The Age and Petrogenesis of a Sillimanite Gneiss within the Belchertown Igneous Complex, Massachusetts



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This study applies chemical dating of monazite following the methods of Williams et al. (2017) in samples from a septum of metapelite that lies within the Belchertown intrusion in central Massachusetts. This septum is identified as Partridge Formation sillimanite schist that is characterized by large (10 cm long) sillimanite porphyroblasts interpreted to be pseudomorphs after andalusite in previous studies. Three samples (BE17-2, PF-2, and MAR20-1) were collected from an outcrop on the southern end of the septum. Whole rock composition data for these samples was obtained from XRF analysis. Individual monazite grains were identified by compositional mapping of thin sections with the electron microprobe at UMass. Individual monazite grains were mapped for Y, Th, and other elements and chemical domains were identified. Complete chemical analysis of selected domains was conducted and an age was calculated following the methods of Williams et al. (2017). Pseudosections detailing P-T stability fields for these samples were generated using Theriak Domino and the whole rock composition data. The estimated pressure of stability for all three samples is greater than 5 kbar. The temperature stability range for one staurolite-containing sample is estimated to be 500-700°C, and for the other staurolite-lacking samples, the temperature range is greater than 650°C. The majority of monazite grains in all three samples give an age of ~370 Ma, which corresponds to the Neo-acadian orogeny and metamorphism in central Massachusetts (Robinson et al., 1998). A few grains from two samples give much younger dates of ~280 Ma, which dates to the Alleghanian orogeny. Highly irregular, patchy textures in Y composition maps of these grains are interpreted to be the result of a fluid-mediated alteration event. Fluid alteration would reset the U-Th-Pb system, leading us to conclude that the fluid alteration event would have occurred during the older Neo-acadian event.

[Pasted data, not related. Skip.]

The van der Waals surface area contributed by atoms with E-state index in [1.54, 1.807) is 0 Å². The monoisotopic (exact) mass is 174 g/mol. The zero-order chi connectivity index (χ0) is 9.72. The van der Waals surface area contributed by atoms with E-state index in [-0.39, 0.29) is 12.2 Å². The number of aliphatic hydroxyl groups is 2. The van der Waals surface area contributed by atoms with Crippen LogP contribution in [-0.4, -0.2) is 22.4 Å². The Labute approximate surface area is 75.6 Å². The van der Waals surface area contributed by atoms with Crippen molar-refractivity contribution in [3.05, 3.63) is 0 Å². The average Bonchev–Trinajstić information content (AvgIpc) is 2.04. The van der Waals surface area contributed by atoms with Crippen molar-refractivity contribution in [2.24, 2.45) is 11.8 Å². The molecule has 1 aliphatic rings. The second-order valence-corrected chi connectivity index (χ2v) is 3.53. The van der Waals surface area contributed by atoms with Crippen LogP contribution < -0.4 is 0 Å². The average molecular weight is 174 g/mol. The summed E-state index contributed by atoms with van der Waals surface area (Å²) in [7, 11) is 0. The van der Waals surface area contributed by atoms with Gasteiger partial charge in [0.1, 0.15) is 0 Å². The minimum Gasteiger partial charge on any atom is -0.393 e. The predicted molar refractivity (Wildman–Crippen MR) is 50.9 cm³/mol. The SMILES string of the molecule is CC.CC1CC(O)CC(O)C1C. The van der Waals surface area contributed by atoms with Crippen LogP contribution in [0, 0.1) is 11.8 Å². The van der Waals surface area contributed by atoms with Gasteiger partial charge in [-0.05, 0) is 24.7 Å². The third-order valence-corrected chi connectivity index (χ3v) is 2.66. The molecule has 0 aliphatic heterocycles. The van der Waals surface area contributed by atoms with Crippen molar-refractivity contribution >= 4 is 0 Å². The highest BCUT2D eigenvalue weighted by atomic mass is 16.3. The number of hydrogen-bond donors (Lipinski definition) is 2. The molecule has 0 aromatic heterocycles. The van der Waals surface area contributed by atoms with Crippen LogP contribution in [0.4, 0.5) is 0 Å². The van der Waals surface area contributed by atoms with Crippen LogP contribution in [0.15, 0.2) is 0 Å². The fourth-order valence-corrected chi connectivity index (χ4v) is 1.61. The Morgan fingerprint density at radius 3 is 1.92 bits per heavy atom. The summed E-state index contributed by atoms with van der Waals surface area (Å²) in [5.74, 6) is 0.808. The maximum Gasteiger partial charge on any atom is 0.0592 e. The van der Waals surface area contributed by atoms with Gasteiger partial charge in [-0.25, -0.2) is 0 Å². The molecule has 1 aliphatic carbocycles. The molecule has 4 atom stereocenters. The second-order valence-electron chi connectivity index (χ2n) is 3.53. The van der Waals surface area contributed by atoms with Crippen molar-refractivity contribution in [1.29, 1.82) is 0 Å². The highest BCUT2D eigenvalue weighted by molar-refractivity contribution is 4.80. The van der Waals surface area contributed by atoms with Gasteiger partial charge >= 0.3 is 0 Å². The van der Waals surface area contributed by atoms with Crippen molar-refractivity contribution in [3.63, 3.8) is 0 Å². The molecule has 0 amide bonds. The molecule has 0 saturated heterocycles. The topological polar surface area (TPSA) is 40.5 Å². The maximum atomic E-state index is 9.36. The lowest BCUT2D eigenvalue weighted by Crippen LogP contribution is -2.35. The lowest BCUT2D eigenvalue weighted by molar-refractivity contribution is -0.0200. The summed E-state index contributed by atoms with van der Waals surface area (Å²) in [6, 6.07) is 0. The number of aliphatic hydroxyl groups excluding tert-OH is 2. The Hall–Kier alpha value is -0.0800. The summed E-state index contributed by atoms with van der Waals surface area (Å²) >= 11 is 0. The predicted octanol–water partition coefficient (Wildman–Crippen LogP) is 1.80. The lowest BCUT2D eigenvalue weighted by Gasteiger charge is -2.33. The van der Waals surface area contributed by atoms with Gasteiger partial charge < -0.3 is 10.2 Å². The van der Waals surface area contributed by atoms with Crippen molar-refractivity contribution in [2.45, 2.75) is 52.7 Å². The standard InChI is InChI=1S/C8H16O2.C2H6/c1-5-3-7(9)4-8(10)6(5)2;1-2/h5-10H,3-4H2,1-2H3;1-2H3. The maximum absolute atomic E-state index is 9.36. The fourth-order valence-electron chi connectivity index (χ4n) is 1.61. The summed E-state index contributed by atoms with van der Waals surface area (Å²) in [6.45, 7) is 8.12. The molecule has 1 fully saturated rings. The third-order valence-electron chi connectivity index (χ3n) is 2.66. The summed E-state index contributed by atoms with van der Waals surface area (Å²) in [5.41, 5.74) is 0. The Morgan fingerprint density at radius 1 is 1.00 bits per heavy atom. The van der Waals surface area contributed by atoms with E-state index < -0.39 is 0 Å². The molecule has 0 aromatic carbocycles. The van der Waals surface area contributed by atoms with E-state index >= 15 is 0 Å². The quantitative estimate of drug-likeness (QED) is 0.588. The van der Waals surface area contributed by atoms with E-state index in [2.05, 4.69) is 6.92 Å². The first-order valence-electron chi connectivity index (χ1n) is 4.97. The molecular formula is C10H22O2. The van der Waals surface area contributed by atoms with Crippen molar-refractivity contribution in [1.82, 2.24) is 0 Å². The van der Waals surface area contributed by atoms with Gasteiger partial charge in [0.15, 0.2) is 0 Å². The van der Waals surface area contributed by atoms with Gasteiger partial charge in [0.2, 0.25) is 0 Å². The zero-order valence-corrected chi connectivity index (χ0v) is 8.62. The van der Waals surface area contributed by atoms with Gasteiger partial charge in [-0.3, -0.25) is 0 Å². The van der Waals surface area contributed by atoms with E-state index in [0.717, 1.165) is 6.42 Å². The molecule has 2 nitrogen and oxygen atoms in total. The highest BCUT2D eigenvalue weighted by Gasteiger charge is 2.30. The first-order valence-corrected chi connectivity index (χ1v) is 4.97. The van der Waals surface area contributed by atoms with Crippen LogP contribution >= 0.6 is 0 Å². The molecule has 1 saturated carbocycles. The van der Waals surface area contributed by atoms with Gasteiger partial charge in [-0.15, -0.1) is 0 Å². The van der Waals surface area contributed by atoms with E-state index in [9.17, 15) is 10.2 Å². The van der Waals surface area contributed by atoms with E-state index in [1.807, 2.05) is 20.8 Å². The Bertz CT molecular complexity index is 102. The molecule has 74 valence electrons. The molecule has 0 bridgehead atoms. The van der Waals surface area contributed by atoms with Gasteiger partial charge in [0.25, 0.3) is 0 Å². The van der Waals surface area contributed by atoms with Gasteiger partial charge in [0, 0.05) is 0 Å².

Geology, Petrography, Metamorphic petrology